This is only worth noting because current skipper Bud Black will start his fifth season running the club on opening day. Currently, he’s been in charge of the team for 649 games, just as many as Dick Williams did back in the 1980s. Sometime in May, Black should pass up Williams for second all-time on the club’s winningest manager list as well.
9. Moving up Philadelphia’s leaderboard
Moving up San Diego’s leaders is a nice achievement, but they’re ultimately just an expansion team. The Phillies? They go back to the Chester A. Arthur administration. Admittedly, they’re the most historically inept of the pre-expansion franchises (the only one with 10,000 losses), but they still have over 125 years of history.
Charlie Manuel is reaching the rarified air of Philies managers. This year, he’ll become the fourth manager to helm the club for 1,000 games, and should end the season third in games; second most since 1900 (19th century Hall of Famer Harry Wright and Gene Mauch are the two who will still top of Manuel by the end of 2011.)
Manuel might move even higher on the wins list. His 544 wins put him fourth in franchise history, but he’s only 50 wins behind Danny Ozark. In fact, he’s only 92 games behind Wright in second place, and the club has won at least 92 games each of the last three years. There’s a non-zero chance Manuel can end the year in first place, as Gene Mauch leads him by 102 wins. Expecting to get that many wins isn’t likely, but it is possible.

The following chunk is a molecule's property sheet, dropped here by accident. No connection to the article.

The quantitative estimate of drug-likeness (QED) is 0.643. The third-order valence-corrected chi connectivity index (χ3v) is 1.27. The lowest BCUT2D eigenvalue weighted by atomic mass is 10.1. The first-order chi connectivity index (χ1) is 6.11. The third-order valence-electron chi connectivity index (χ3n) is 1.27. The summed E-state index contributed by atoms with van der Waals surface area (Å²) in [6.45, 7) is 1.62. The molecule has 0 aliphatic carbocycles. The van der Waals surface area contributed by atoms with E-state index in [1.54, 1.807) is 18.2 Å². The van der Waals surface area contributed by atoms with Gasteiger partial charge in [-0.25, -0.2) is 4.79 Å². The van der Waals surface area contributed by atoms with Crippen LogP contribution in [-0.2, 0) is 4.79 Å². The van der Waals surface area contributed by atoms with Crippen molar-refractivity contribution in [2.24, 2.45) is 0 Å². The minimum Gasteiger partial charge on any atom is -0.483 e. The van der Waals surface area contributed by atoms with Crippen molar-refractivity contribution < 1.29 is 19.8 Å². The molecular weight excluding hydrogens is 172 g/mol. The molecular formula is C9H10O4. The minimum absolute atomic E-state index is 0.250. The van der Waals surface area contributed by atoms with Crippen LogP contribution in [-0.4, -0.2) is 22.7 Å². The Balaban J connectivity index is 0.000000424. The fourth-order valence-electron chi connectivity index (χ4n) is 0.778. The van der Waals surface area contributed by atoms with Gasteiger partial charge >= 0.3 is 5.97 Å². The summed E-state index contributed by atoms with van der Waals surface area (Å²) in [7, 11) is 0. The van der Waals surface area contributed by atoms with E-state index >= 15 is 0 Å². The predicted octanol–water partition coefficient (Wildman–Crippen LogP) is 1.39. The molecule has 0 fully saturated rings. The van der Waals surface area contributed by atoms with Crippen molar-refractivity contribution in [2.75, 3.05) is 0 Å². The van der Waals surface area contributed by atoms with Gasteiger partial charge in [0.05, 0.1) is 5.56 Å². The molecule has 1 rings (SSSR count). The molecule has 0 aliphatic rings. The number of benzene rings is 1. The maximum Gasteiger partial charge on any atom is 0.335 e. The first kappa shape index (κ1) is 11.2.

10. Dusty and Cincinnati
This last one is less a milestone than it’s something I found surprising. Dusty Baker has only managed the Reds for three years, but he’s already moved up the team leaderboard fairly well. In fact, in June he’ll have lasted longer with the club than Jack McKeon did. Why is that important? Well, it means that Baker will have lasted with the Reds longer than any manager since Pete Rose, whom baseball banned over 20 years ago.
That’s an impressive level of managerial turnover. In over 20 years, the club hasn’t had someone last four full seasons. That’s not unprecedented, but it certainly isn’t usual. If Baker makes it to the end of 2012, he’ll be the fifth man to log 800 games with the Reds, and the first since Sparky Anderson over 30 years ago.